One of the new seven wonders of the modern world and part of the cultural heritage of humanity by UNESCO.
Chichen Itza is one of the most spectacular archaeological sites of the Mayan Culture located at a relatively short distance from Cancun and Riviera Maya. Today we can admire what was their impressive religious civic complex: a great plaza surrounded by elegant decorated buildings; to the east the “Warriors Complex”, named this way for the multiple elements in the stonework representing the two warring breeds: the jaguars and the eagles.
Walking toward the south, you will find a temple called “The Snail”, which is considered the most important astronomical observatory of the epoch. This building is aligned for the clear observation of Venus.
To the west, the field of the Ball Game, the biggest one found today in all Mesoamerica, measuring 170 meters long by 70 meters wide. The objective of the game was to pass the ball by the center of a stone hoop, only hitting the ball with the hips, elbows and shoulders. The game was played between two teams using a vulcanized rubber ball.
To the north the Sacred Well is located and according to Diego of Landa, bishop of the New Spain, in the XVI century rituals were practiced to honor Chaac, God of the Water and Rain.
In the center of the square two platforms are located for ritual dances and in front to these, in the heart of the great square, we find the imposing Temple of Kukulcan, which is product of the deep knowledge in geometry, mathematics and astronomy that the residents of this city reached. Most of the tourists say that “they go to the ruins”, but these same tourists are astonished when they observe that “these ruins” nowadays continue working as when they were conceived centuries ago. For the spring and autumn equinoxes, people observe an optic illusion that is possible by combining the geometric construction and the setting of the sun. This way when the sun goes descending slowly, it forms triangles of light and shade, the figure of a snake that lowers smoothly from the north stairway, and when the sun is in an exact point, with clarity we can look at the complete figure of the snake connecting with the head, (a splendid sculpture that lies at the base of the temple). This mystic moment it is known as the slope of Kukulcan and is bound to the beginning of the agricultural cycle.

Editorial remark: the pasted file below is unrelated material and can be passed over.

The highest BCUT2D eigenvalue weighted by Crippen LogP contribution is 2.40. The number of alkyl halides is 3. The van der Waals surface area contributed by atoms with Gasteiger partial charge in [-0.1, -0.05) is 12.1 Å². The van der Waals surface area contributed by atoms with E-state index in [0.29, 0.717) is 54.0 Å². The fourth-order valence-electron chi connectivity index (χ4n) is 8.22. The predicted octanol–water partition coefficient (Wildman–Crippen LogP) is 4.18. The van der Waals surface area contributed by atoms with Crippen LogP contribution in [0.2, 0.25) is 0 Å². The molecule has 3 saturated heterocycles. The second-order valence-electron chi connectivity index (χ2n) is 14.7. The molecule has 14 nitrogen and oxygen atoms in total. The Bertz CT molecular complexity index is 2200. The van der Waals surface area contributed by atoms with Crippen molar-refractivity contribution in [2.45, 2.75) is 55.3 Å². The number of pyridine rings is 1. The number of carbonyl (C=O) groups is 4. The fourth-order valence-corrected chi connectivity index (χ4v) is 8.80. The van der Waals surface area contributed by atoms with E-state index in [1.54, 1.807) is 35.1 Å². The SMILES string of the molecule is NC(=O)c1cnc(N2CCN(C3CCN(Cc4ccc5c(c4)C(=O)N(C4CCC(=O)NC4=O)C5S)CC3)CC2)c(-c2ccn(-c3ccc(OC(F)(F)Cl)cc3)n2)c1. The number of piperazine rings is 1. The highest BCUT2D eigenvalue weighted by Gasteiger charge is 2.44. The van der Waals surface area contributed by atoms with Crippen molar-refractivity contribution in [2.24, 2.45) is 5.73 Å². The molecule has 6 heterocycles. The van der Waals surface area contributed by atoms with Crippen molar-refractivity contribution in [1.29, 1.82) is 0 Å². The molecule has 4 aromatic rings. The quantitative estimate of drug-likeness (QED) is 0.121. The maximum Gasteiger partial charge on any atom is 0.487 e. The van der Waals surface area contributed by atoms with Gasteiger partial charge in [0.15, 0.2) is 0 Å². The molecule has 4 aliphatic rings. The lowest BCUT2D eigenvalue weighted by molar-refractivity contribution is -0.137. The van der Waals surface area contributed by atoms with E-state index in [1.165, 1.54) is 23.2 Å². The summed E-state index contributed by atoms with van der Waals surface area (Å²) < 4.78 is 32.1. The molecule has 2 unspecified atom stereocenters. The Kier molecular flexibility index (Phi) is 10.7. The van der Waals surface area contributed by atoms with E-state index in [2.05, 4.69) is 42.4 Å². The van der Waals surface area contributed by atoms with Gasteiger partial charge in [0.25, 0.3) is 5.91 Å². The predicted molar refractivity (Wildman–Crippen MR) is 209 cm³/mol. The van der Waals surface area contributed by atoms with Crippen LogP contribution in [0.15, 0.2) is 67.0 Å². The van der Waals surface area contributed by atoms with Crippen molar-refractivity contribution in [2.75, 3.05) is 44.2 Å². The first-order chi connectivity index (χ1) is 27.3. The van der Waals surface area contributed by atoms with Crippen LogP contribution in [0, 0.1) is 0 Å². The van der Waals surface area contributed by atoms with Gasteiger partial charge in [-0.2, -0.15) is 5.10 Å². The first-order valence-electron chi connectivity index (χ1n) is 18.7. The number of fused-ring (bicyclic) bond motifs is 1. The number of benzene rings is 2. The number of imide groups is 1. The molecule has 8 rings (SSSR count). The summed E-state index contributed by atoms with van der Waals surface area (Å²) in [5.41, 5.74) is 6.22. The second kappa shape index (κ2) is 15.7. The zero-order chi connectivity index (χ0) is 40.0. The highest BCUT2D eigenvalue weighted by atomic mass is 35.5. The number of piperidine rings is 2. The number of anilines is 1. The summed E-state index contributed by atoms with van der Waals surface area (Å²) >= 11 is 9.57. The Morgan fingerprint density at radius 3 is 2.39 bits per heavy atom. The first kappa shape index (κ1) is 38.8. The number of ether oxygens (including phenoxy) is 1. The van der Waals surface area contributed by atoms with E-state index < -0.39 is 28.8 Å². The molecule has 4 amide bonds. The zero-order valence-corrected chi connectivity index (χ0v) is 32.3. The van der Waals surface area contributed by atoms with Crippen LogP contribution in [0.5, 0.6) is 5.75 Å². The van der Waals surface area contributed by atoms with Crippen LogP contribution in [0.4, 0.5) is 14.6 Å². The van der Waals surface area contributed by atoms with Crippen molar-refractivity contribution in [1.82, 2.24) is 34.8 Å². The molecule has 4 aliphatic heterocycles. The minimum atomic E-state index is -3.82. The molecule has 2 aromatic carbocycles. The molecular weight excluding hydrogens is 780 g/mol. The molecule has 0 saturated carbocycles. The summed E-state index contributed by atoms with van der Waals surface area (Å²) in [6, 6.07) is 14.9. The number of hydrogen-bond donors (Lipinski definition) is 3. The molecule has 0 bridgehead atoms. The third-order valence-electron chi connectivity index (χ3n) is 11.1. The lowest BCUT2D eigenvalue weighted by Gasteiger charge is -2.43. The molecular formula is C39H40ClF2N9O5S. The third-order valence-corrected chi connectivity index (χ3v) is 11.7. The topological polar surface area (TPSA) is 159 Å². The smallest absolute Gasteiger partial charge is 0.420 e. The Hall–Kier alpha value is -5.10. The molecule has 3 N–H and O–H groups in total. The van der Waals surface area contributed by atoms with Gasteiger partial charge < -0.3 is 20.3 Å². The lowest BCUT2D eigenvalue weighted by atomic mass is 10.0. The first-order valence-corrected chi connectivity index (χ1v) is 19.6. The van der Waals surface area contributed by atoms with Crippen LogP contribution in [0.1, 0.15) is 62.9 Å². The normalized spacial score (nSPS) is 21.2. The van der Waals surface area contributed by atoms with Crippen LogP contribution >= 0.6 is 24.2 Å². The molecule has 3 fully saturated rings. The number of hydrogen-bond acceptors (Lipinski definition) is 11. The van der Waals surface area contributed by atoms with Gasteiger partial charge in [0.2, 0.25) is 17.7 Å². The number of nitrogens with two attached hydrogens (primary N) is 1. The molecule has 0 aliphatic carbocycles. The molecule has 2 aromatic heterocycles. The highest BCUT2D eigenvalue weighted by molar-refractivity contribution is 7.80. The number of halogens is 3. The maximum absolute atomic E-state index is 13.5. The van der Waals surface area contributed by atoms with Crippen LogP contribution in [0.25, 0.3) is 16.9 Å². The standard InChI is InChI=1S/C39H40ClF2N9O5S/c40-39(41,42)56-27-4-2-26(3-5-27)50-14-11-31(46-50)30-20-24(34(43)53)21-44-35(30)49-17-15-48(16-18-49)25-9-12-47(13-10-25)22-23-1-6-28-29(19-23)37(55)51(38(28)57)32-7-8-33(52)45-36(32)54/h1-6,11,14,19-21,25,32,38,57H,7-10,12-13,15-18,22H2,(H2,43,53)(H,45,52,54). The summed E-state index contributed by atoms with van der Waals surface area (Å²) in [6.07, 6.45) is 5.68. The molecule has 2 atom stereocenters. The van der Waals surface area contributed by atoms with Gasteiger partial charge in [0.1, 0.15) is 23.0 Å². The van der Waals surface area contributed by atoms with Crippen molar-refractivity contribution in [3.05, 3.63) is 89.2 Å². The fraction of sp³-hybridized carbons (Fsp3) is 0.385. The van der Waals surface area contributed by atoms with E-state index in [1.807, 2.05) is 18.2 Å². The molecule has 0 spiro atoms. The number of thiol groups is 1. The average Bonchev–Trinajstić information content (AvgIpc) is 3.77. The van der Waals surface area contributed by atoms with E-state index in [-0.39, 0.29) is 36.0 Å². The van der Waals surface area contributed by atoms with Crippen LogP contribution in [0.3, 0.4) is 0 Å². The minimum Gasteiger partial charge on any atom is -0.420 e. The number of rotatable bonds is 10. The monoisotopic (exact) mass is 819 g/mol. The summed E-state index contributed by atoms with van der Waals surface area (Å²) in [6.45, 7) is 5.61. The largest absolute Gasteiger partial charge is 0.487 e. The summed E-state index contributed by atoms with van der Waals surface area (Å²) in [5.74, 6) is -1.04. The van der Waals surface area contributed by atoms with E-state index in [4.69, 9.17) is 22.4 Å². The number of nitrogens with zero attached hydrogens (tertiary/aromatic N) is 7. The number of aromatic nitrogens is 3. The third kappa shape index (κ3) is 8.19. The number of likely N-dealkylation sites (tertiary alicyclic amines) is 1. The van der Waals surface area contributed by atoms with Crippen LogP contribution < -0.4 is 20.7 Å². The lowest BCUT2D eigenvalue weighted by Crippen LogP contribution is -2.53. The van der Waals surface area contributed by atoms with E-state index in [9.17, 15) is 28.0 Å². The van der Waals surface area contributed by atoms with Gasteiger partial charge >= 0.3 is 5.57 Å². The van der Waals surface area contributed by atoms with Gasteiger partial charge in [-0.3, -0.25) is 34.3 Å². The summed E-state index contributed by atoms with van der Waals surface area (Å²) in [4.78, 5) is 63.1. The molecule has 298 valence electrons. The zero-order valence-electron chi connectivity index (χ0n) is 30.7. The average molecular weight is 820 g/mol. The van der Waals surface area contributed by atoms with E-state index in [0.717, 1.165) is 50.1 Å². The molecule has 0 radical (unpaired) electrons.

Chichen Itza is located in the lowlands of the north of Yucatan. It has more than 300 hectares of calcareous surface, among the vegetation of the low and thorny forest. Historical sources tell us that the city was founded between 415 and 435 after Christ. Mayan sources, such as the Chilam Balam, speak about the arrival of Kukulcan. In 1556, Diego de Landa describes some parts of the city, but the first extensive explorations were carried out by John L. Stephens between 1841 and 1842. Their reports were accompanied by drawings by Frederick Catherwood, showing Chichen Itza to the world. From there followed a great quantity of explorers such as Augustus Le Plongeon in 1875, Holmes in 1895, and Maudslay in 1900. Edward Thompson came in the first years of the 20th century, but serious and scientific investigations of 1923 and 1939 by groups of Mexican and foreign archaeologists consolidated a great part of the city. Though exposed to the world as it is, this city has not ceased to be a marvel of the world.
“Chichen Itza” By Jerry Ham.